Living a life of adventure

Living a life of adventure

London woman enjoys outdoor pursuits

Story by Jane Beathard

Photos courtesy of Maxine Kelly

They say age is just a number. And for Madison County resident Maxine Kelly, that saying is most true.

At age 91, Kelly is an enthusiastic outdoors woman who pursues white-tailed deer each fall, accompanied by a small band of family members.

“It is just fun to get together,” she said. “We don’t get to do it that often.”

Shotgun in hand, she tramps the hills of southeast Ohio’s Gallia County — generally with brother Larry Kelly, 75, nephew Roy Kelly, and his friend Rick Hughes.

The 2020 deer-gun season was a bit of a disappointment for them all due to rain, wind and a healthy dose of snow on the opening days.

“I saw three deer on Sunday as they crossed the road about 50 yards away,” she said. “Those were the only ones I saw.”

She loves the camaraderie of the hunting cabin — a tiny, dilapidated structure off a gravel road that has been her family’s seasonal headquarters every November for 30 years. Nephew Roy found the unoccupied house years ago and the Kellys tried unsuccessfully to buy it once.

“Too many names on the deed and none of them got along,” Kelly lamented.

Today the cabin is often infested with mice and wasps and has a sagging tin roof. But it’s still a good place to gather, savor the woods and reminisce about past hunts and the good times they brought.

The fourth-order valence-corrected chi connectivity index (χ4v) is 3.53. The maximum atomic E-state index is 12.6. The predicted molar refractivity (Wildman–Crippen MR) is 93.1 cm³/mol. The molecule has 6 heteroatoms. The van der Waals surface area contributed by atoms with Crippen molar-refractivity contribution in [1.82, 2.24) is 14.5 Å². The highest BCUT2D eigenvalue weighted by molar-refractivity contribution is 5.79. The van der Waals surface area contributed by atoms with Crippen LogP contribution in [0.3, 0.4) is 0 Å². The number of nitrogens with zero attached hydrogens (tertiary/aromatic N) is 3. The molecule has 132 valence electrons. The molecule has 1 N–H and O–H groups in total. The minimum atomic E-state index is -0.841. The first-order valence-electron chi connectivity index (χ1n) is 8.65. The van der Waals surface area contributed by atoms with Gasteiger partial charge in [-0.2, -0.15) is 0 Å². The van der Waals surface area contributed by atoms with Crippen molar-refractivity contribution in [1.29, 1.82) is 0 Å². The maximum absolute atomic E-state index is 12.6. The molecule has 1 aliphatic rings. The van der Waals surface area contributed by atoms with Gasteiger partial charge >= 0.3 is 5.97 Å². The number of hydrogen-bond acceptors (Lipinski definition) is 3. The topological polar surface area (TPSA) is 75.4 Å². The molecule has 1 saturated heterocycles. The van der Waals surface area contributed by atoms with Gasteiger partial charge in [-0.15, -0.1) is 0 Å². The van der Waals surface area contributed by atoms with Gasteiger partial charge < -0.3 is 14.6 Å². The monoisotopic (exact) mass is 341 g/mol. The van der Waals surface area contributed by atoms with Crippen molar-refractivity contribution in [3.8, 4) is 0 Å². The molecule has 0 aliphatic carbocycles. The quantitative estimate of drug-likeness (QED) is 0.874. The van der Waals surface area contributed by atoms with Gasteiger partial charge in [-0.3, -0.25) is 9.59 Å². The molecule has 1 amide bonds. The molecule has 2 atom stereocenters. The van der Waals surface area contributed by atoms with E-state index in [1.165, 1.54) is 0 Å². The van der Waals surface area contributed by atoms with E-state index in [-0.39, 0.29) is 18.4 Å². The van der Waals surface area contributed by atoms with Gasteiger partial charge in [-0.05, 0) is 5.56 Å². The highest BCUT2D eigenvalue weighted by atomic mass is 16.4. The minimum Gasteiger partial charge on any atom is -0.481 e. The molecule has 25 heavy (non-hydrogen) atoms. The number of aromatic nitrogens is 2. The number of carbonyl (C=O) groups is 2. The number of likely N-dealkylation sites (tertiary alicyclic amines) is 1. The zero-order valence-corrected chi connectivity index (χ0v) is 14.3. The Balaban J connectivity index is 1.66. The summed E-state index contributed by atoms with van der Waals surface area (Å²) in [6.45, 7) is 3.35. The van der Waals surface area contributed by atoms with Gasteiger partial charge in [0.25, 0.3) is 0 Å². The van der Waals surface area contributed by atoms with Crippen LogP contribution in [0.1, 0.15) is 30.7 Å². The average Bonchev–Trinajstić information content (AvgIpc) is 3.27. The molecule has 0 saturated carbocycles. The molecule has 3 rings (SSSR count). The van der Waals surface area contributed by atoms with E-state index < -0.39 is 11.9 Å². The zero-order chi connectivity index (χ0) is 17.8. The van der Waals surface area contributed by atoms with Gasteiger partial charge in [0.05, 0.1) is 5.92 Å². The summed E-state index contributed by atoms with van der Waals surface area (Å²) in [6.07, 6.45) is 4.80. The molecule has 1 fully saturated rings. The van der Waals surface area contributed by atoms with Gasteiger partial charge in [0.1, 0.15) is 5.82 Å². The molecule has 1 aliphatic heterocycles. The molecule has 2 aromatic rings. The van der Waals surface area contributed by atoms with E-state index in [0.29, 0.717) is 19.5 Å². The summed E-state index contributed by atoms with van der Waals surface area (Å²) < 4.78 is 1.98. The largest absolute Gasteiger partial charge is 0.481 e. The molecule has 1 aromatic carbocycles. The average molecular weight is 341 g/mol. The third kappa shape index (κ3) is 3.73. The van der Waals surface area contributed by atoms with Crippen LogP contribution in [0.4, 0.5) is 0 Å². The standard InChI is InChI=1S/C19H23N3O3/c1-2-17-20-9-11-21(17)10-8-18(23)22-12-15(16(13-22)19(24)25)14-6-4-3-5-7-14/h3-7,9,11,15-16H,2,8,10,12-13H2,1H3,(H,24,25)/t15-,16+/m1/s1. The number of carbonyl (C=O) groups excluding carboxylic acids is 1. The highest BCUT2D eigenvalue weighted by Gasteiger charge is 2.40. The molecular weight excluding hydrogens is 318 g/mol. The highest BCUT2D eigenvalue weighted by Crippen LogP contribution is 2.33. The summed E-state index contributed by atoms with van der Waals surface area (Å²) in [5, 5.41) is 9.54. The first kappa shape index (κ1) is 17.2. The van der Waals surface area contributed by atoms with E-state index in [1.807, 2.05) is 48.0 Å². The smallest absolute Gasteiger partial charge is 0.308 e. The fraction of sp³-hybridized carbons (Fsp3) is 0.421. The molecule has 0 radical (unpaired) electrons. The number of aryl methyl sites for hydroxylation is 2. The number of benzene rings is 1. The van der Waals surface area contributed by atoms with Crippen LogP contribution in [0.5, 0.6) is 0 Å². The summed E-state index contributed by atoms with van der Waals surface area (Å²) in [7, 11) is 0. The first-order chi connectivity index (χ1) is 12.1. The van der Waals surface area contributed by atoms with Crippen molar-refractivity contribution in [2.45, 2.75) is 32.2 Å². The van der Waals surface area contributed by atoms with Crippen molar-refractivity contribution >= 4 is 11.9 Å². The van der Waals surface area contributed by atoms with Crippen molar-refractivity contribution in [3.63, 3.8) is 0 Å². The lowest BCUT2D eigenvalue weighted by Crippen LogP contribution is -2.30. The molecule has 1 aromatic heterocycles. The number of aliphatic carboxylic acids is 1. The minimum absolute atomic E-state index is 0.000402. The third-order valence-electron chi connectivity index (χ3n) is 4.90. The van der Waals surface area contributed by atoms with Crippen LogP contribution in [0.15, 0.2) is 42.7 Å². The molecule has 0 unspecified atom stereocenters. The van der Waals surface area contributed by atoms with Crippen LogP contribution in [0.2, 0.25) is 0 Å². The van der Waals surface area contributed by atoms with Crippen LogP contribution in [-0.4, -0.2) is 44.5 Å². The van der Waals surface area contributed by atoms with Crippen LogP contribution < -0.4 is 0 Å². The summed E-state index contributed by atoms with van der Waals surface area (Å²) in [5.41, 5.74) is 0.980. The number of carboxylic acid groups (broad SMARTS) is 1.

Outside of deer-gun season, “Aunt Max” as the nephews call Kelly, lives alone in a tidy cottage on a side street in London.

Her first hunt was at age 12 with her father who taught her to master a .410 shotgun. In those days, London was a much smaller town and she often pursued rabbits and pheasants along the railroad tracks and in what is now the city’s “suburbs.”

Back then, Ohio’s natural landscape featured mostly rabbits, squirrels and pheasants. That changed over the years thanks to state wildlife restoration projects. Now Kelly also encounters wild turkey and whitetails in the woods.

A Marine veteran, she served three years during the Korean War in a California encampment.

She worked a third shift while in the military, often drawing well-known movie and TV personalities to stay awake during the wee hours. Those old sketches are now tucked away in a box in London and provide a glimpse of Hollywood as it was in the 1950s and ‘60s.

She mustered out and remained in California for a few years before returning to Ohio to work in a Springfield meat packing company for $1 an hour.

“I sliced bacon in a cold room with grease all over,” she laughed.

She eventually moved up to a $3 per hour job at the former Westinghouse appliance factory on Columbus’ west side.

Kelly was at Westinghouse 12 years before her job was shipped to Mexico — an early harbinger of what was to come in Industrial America. She retired at 62.

While her life has been varied, the outdoors always played a big role.

Over the years she hunted moose in Alaska, pheasant in Iowa and deer in Colorado. She fished, too, and once hooked a 52-pound king salmon during an Alaskan camping trip.

But white-tailed deer remain her favorite prey. The biggest one she ever harvested was an eight-pointer, taken near Irwin in Union County.

And at 91 she has no intention of giving up the outdoor life anytime soon.

“I will keep on hunting,” she said. “Or, at least I will try.”

Salt Magazine